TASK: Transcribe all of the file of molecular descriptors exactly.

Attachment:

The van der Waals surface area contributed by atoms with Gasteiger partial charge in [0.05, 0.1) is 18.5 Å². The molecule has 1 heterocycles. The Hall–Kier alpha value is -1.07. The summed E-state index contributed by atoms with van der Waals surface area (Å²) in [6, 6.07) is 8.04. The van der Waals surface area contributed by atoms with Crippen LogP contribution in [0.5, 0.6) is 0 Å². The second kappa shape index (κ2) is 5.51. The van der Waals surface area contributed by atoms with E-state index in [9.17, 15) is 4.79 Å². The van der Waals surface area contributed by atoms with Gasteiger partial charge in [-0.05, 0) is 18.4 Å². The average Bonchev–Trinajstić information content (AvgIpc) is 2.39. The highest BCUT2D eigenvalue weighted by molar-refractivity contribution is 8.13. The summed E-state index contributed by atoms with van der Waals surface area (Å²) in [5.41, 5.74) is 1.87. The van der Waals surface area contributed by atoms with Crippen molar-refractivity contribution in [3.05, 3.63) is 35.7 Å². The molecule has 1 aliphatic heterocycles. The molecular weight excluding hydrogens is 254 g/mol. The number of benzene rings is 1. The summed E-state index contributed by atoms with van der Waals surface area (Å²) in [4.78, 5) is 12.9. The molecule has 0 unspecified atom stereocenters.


The van der Waals surface area contributed by atoms with Gasteiger partial charge in [0.05, 0.1) is 18.5 Å². The molecule has 1 heterocycles. The Hall–Kier alpha value is -1.07. The summed E-state index contributed by atoms with van der Waals surface area (Å²) in [6, 6.07) is 8.04. The van der Waals surface area contributed by atoms with Crippen LogP contribution in [0.5, 0.6) is 0 Å². The second kappa shape index (κ2) is 5.51. The van der Waals surface area contributed by atoms with E-state index in [9.17, 15) is 4.79 Å². The van der Waals surface area contributed by atoms with Gasteiger partial charge in [-0.05, 0) is 18.4 Å². The average Bonchev–Trinajstić information content (AvgIpc) is 2.39. The highest BCUT2D eigenvalue weighted by molar-refractivity contribution is 8.13. The summed E-state index contributed by atoms with van der Waals surface area (Å²) in [5.41, 5.74) is 1.87. The van der Waals surface area contributed by atoms with Crippen molar-refractivity contribution in [3.05, 3.63) is 35.7 Å². The molecule has 1 aliphatic heterocycles. The molecular weight excluding hydrogens is 254 g/mol. The number of benzene rings is 1. The summed E-state index contributed by atoms with van der Waals surface area (Å²) in [4.78, 5) is 12.9. The molecule has 0 unspecified atom stereocenters.